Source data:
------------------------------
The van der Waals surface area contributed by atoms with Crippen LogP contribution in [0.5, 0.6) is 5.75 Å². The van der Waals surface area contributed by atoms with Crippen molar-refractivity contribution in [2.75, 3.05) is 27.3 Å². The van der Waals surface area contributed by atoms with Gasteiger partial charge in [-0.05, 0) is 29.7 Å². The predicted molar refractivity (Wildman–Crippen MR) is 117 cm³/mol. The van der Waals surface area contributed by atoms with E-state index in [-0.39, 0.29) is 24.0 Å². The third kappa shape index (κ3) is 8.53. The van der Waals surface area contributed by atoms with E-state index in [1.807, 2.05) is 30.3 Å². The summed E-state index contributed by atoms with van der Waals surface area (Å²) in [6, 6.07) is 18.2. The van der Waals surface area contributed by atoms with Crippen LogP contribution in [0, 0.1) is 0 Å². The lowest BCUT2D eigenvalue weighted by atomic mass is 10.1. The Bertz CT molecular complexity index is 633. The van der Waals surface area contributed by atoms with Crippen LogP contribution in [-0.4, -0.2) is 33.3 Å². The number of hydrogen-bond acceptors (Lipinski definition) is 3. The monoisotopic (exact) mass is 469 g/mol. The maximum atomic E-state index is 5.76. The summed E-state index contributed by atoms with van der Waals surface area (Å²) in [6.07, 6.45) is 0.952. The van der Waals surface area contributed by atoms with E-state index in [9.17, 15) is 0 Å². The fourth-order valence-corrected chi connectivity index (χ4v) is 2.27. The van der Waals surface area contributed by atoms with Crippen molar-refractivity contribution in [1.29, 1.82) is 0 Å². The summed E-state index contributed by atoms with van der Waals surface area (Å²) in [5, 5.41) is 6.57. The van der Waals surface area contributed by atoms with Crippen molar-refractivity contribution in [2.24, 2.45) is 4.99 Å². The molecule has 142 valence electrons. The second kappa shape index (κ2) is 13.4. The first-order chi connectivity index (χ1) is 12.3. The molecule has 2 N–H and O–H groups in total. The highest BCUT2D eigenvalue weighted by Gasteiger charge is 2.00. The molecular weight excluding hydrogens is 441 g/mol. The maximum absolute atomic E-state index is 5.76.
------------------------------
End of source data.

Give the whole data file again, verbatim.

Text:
The van der Waals surface area contributed by atoms with Crippen LogP contribution in [0.5, 0.6) is 5.75 Å². The van der Waals surface area contributed by atoms with Crippen molar-refractivity contribution in [2.75, 3.05) is 27.3 Å². The van der Waals surface area contributed by atoms with Gasteiger partial charge in [-0.05, 0) is 29.7 Å². The predicted molar refractivity (Wildman–Crippen MR) is 117 cm³/mol. The van der Waals surface area contributed by atoms with E-state index in [-0.39, 0.29) is 24.0 Å². The third kappa shape index (κ3) is 8.53. The van der Waals surface area contributed by atoms with E-state index in [1.807, 2.05) is 30.3 Å². The summed E-state index contributed by atoms with van der Waals surface area (Å²) in [6, 6.07) is 18.2. The van der Waals surface area contributed by atoms with Crippen LogP contribution in [0, 0.1) is 0 Å². The lowest BCUT2D eigenvalue weighted by atomic mass is 10.1. The Bertz CT molecular complexity index is 633. The van der Waals surface area contributed by atoms with Crippen LogP contribution in [-0.4, -0.2) is 33.3 Å². The number of hydrogen-bond acceptors (Lipinski definition) is 3. The monoisotopic (exact) mass is 469 g/mol. The maximum atomic E-state index is 5.76. The summed E-state index contributed by atoms with van der Waals surface area (Å²) in [6.07, 6.45) is 0.952. The van der Waals surface area contributed by atoms with E-state index in [9.17, 15) is 0 Å². The fourth-order valence-corrected chi connectivity index (χ4v) is 2.27. The van der Waals surface area contributed by atoms with Crippen molar-refractivity contribution in [1.29, 1.82) is 0 Å². The summed E-state index contributed by atoms with van der Waals surface area (Å²) in [5, 5.41) is 6.57. The van der Waals surface area contributed by atoms with Crippen molar-refractivity contribution in [2.24, 2.45) is 4.99 Å². The molecule has 142 valence electrons. The second kappa shape index (κ2) is 13.4. The first-order chi connectivity index (χ1) is 12.3. The molecule has 2 N–H and O–H groups in total. The highest BCUT2D eigenvalue weighted by Gasteiger charge is 2.00. The molecular weight excluding hydrogens is 441 g/mol. The maximum absolute atomic E-state index is 5.76.